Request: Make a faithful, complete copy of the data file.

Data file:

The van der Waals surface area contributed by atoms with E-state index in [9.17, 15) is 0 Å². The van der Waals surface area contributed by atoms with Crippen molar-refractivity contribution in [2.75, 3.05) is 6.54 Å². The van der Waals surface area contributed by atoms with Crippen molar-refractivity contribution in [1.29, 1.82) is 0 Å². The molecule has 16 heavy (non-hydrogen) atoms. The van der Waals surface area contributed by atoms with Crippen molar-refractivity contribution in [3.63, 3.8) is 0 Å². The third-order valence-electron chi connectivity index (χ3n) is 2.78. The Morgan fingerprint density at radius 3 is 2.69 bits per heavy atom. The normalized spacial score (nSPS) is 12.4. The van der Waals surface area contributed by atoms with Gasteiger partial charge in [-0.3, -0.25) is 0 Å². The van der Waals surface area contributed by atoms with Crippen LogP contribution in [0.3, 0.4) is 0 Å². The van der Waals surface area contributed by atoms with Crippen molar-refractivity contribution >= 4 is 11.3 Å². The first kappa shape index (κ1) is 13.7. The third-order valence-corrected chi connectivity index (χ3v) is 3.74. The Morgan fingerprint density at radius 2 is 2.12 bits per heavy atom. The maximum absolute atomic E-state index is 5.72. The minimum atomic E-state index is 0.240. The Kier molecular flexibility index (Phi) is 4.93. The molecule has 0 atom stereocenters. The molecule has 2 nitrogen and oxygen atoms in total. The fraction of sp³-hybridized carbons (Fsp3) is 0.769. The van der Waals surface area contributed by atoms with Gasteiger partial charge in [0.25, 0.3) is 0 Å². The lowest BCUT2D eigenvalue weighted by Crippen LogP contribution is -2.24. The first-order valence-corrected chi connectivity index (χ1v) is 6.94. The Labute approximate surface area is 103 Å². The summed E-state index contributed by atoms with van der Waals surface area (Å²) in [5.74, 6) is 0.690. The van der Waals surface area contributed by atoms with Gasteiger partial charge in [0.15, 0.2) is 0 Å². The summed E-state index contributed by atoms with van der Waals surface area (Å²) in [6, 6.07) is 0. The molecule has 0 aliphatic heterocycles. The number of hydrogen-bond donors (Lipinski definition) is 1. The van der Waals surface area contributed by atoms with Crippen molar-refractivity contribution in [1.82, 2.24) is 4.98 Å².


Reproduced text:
The van der Waals surface area contributed by atoms with E-state index in [9.17, 15) is 0 Å². The van der Waals surface area contributed by atoms with Crippen molar-refractivity contribution in [2.75, 3.05) is 6.54 Å². The van der Waals surface area contributed by atoms with Crippen molar-refractivity contribution in [1.29, 1.82) is 0 Å². The molecule has 16 heavy (non-hydrogen) atoms. The van der Waals surface area contributed by atoms with Crippen molar-refractivity contribution in [3.63, 3.8) is 0 Å². The third-order valence-electron chi connectivity index (χ3n) is 2.78. The Morgan fingerprint density at radius 3 is 2.69 bits per heavy atom. The normalized spacial score (nSPS) is 12.4. The van der Waals surface area contributed by atoms with Gasteiger partial charge in [-0.3, -0.25) is 0 Å². The van der Waals surface area contributed by atoms with Crippen LogP contribution in [0.3, 0.4) is 0 Å². The van der Waals surface area contributed by atoms with Crippen molar-refractivity contribution >= 4 is 11.3 Å². The first kappa shape index (κ1) is 13.7. The third-order valence-corrected chi connectivity index (χ3v) is 3.74. The Morgan fingerprint density at radius 2 is 2.12 bits per heavy atom. The maximum absolute atomic E-state index is 5.72. The minimum atomic E-state index is 0.240. The Kier molecular flexibility index (Phi) is 4.93. The molecule has 0 atom stereocenters. The molecule has 2 nitrogen and oxygen atoms in total. The fraction of sp³-hybridized carbons (Fsp3) is 0.769. The van der Waals surface area contributed by atoms with Gasteiger partial charge in [0.25, 0.3) is 0 Å². The lowest BCUT2D eigenvalue weighted by Crippen LogP contribution is -2.24. The first-order valence-corrected chi connectivity index (χ1v) is 6.94. The Labute approximate surface area is 103 Å². The summed E-state index contributed by atoms with van der Waals surface area (Å²) in [5.74, 6) is 0.690. The van der Waals surface area contributed by atoms with Gasteiger partial charge in [0.15, 0.2) is 0 Å². The summed E-state index contributed by atoms with van der Waals surface area (Å²) in [6, 6.07) is 0. The molecule has 0 aliphatic heterocycles. The number of hydrogen-bond donors (Lipinski definition) is 1. The van der Waals surface area contributed by atoms with Crippen molar-refractivity contribution in [1.82, 2.24) is 4.98 Å².